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At least Chad Billingsley takes baby steps in Dodgers' 7-3 victory over Diamondbacks

Billingsley_300 Let’s call that progress. Guess it’s glass half-full time. Call me weak.

Chad Billingsley could not follow Clayton Kershaw with an inspiring performance. He could not, once again, pitch out of the sixth inning.

But he was very good for five innings, and if he wavered in the sixth, overall it was still a nice performance. Not as quite good as the Dodgers would like, but good enough to lead them to a 7-3 victory over the Arizona Diamondbacks on Monday.

Billingsley gave up two runs, three hits and four walks in 5-1/3 innings. He struck out seven.

For five innings, he looked a lot like the starting pitcher who was an All-Star last season.

Billingsley has looked like that in spurts this season, but at least it’s become more frequent in his last four starts. The previous three, he made it through six innings.

Something about that seventh inning …

His earned-run average was a swollen 7.07 after his first three starts, but he has slowly lowered it to 4.82. At least he’s getting closer to the pitcher who was 9-4 with a 3.38 ERA at the break last season.

Monday he gave up a solo home run to Chris Young in the second inning, then retired 12 of the next 14 Diamondbacks.

In the sixth inning he gave up a leadoff walk to Adam LaRoche, and one out later, a run-scoring double to Stephen Drew. Joe Torre, having seen all this a few too many times, quickly went and got him.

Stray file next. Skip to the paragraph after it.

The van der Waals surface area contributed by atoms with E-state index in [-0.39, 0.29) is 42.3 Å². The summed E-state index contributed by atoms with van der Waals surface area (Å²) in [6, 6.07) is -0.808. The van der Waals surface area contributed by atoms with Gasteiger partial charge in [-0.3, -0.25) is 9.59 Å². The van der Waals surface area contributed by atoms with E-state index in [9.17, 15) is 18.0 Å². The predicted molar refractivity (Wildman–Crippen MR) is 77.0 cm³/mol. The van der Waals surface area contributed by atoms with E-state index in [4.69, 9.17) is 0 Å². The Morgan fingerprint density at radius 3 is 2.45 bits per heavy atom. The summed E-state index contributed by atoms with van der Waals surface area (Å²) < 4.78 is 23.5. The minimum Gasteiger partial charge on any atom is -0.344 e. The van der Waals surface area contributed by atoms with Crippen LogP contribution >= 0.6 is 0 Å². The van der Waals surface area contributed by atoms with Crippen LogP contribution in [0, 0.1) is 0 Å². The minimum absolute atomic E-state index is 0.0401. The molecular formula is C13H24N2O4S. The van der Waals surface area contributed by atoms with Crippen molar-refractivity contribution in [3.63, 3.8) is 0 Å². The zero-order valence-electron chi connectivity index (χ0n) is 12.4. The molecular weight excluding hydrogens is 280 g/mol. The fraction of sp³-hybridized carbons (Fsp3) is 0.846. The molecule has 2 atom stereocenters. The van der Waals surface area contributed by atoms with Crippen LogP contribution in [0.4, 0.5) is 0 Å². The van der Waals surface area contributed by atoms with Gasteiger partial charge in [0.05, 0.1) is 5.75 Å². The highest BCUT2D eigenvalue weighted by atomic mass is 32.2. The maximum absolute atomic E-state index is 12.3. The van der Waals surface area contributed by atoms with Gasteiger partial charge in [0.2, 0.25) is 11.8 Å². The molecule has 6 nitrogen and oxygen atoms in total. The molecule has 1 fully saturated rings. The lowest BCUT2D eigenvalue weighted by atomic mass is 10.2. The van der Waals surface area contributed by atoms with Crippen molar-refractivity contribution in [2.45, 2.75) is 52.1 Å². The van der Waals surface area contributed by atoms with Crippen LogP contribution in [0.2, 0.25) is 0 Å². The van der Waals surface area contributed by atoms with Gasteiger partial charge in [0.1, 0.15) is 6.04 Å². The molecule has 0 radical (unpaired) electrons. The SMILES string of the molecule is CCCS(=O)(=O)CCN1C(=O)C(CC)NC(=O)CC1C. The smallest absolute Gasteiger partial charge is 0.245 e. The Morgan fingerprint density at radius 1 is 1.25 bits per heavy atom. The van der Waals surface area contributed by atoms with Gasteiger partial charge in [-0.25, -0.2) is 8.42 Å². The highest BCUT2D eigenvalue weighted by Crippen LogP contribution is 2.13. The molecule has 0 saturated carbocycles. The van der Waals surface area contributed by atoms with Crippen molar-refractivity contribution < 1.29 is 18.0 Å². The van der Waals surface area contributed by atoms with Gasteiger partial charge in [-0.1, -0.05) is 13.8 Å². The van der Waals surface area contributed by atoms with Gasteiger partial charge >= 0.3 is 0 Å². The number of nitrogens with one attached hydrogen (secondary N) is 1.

Billingsley (3-2) threw 90 pitches, 52 for strikes. Not exactly Kershaw shutting out the Colorado Rockies for eight innings, but good enough. Small steps.

--Steve Dilbeck

Photo: Dodgers starting pitcher Chad Billingsley works against the Diamondbacks on Monday night. Credit: Matt Kartozian / US Presswire

 
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Torre's quick hook tonight rivaled Sparky Anderson at his peak. Except Chad Billingsley is a better pitcher than Jack Billingham.

Ever since getting bombed in his second and third starts of the season, Billingsley has been quite a different pitcher. Look at his pitch counts and the context for why he was taken out. If Torre wanted him to go seven at some pont in the last four starts, he could have, but Torre didn't let him for a variety of reasons, mainly to pinch hit for him.

Let's be honest, he was in trouble in the first inning just like the sixth inning and he got out of it back then. The fact that he wasn't allowed to continue was Torre's call, not Billingsley's fault.

Billingsly got pulled too soon. He threw a lot of first pitch strikes, and he only gave up three hits. He'd earned the right to finish that inning.

Once again Torre shows how to mismanage his bullpen. There was nothing that indicated a problem with Billz. If he had walked a batter in the second and then gave up a double he wouldn't go running out there to remove him. When has 90 pitches been an indicator that the pitcher is on empty? Show some nerve and make Billz work out of the problem.

nothing that indicated a problem other than about a year worth of starts.

Where have you people been? The Billingsley meltdown was coming, happens everytime. Torre finally gave him the hook before it became another loss!

So you guys don't count last year before the All Star break? I


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